With its rapidly growing populations, great free trade areas, diverse ecosystems and one of the largest regional voting groups in the United Nations, Sub-Saharan Africa will undoubtedly play a significant role in resolving global problems such as tackling the climate crisis as well as in shaping the rules of the world on vital issues like trade, cyber, and emerging technologies. However, before it can fully ascend to its leadership position on the global stage, sub-Saharan Africa must overcome several obstacles that are stymying its progress. The most pressing of these are ending the COVID-19 pandemic and tackling food insecurity and malnutrition.
The United States is ready to work with partners in sub-Saharan Africa “to recover from the devastation wrought by COVID-19 and lay the foundation for broad-based, sustainable economic opportunity to improve the lives of our people,” said Secretary of State Antony Blinken.
“We know the pandemic has dealt a devastating blow to Africa – lives lost, livelihoods shattered. More than 55 million Africans have been driven into poverty by the pandemic, setting back decades of hard-earned progress.”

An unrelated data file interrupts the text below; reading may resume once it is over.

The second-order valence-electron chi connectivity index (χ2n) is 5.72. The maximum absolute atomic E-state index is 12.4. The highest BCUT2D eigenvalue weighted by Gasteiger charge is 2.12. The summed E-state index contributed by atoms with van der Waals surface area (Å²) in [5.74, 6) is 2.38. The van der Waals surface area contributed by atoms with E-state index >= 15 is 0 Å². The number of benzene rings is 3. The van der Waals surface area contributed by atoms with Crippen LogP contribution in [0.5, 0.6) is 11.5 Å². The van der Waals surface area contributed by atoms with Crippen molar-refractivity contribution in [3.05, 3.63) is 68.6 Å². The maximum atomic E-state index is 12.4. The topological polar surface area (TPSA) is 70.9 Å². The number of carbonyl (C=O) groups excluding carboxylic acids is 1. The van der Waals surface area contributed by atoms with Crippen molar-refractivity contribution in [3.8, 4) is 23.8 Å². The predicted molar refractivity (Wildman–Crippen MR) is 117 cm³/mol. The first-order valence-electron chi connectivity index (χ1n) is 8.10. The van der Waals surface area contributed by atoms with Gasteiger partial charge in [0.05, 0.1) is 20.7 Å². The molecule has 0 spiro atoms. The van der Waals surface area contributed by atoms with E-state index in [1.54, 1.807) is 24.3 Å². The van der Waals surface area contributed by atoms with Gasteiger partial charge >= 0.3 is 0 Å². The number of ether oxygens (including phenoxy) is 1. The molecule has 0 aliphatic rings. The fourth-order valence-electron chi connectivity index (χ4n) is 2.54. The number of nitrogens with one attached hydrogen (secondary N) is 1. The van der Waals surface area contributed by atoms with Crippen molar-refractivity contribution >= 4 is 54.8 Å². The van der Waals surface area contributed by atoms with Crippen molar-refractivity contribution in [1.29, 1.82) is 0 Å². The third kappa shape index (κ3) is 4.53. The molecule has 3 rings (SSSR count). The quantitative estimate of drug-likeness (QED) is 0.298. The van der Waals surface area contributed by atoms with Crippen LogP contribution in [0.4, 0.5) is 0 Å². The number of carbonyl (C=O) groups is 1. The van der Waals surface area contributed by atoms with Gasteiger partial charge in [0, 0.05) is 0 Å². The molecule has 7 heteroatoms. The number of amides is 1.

We “provid[ed] more than 170 million doses of safe, effective COVID vaccines to African countries – free of charge and with more to come,” said Secretary Blinken.
Also, “Since the beginning of the year, the United States has sent more than $6.6 billion in humanitarian and food assistance to Africa.”
Still, “Our African colleagues made clear that, beyond emergency relief, what they really want is more investment in agricultural resilience, innovation, self-sufficiency. We’re responding to those calls.”
“Feed the Future will invest $11 billion over five years in 20 partner countries, 16 of which are in Africa. And a new initiative we launched with the United Arab Emirates is turbo-charging investment and innovation in climate smart agriculture. … It’s not just agriculture. Across a range of fields, the United States is working with African partners to try to unlock innovation and growth. As we do, we’re building on African-led initiatives, such as the Africa Continental Free Trade Area, which, when fully implemented will comprise the fifth largest economic bloc in the world, and also the African Union’s Agenda 2063.”
“We believe in the nations of Africa, in the continent-wide spirit of entrepreneurship and innovation,” said President Biden. “And through the challenges ahead, although they are great, there is no doubt that our nations, our people, the African Union — we’re up to this task.”